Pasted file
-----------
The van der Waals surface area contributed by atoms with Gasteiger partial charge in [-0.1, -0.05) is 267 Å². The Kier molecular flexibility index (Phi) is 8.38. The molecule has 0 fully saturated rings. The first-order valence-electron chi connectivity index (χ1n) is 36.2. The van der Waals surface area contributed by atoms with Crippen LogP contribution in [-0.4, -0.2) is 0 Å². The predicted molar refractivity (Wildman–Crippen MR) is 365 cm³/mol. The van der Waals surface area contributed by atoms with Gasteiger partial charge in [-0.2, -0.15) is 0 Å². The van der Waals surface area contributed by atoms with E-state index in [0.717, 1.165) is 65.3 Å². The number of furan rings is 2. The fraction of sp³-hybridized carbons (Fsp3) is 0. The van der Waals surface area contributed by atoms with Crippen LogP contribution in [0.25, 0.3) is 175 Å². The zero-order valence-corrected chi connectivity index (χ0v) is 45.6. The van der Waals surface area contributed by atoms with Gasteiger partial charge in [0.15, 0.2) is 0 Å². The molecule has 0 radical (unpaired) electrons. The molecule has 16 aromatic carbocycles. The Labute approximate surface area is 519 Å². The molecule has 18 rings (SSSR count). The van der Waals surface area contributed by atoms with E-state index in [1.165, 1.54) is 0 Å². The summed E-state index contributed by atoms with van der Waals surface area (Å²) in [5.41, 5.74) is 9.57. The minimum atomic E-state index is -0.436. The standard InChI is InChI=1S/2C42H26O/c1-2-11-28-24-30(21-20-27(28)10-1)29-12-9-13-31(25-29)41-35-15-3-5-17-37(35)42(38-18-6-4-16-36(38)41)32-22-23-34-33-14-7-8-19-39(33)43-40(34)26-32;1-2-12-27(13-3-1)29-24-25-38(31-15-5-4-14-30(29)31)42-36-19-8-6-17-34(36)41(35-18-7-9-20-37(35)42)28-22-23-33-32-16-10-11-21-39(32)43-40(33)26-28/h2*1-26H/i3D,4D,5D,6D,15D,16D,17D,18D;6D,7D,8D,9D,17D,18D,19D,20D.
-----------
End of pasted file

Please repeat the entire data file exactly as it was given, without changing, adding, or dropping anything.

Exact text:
The van der Waals surface area contributed by atoms with Gasteiger partial charge in [-0.1, -0.05) is 267 Å². The Kier molecular flexibility index (Phi) is 8.38. The molecule has 0 fully saturated rings. The first-order valence-electron chi connectivity index (χ1n) is 36.2. The van der Waals surface area contributed by atoms with Crippen LogP contribution in [-0.4, -0.2) is 0 Å². The predicted molar refractivity (Wildman–Crippen MR) is 365 cm³/mol. The van der Waals surface area contributed by atoms with Gasteiger partial charge in [-0.2, -0.15) is 0 Å². The van der Waals surface area contributed by atoms with E-state index in [0.717, 1.165) is 65.3 Å². The number of furan rings is 2. The fraction of sp³-hybridized carbons (Fsp3) is 0. The van der Waals surface area contributed by atoms with Crippen LogP contribution in [0.25, 0.3) is 175 Å². The zero-order valence-corrected chi connectivity index (χ0v) is 45.6. The van der Waals surface area contributed by atoms with Gasteiger partial charge in [0.15, 0.2) is 0 Å². The molecule has 0 radical (unpaired) electrons. The molecule has 16 aromatic carbocycles. The Labute approximate surface area is 519 Å². The molecule has 18 rings (SSSR count). The van der Waals surface area contributed by atoms with E-state index in [1.165, 1.54) is 0 Å². The summed E-state index contributed by atoms with van der Waals surface area (Å²) in [5.41, 5.74) is 9.57. The minimum atomic E-state index is -0.436. The standard InChI is InChI=1S/2C42H26O/c1-2-11-28-24-30(21-20-27(28)10-1)29-12-9-13-31(25-29)41-35-15-3-5-17-37(35)42(38-18-6-4-16-36(38)41)32-22-23-34-33-14-7-8-19-39(33)43-40(34)26-32;1-2-12-27(13-3-1)29-24-25-38(31-15-5-4-14-30(29)31)42-36-19-8-6-17-34(36)41(35-18-7-9-20-37(35)42)28-22-23-33-32-16-10-11-21-39(32)43-40(33)26-28/h2*1-26H/i3D,4D,5D,6D,15D,16D,17D,18D;6D,7D,8D,9D,17D,18D,19D,20D.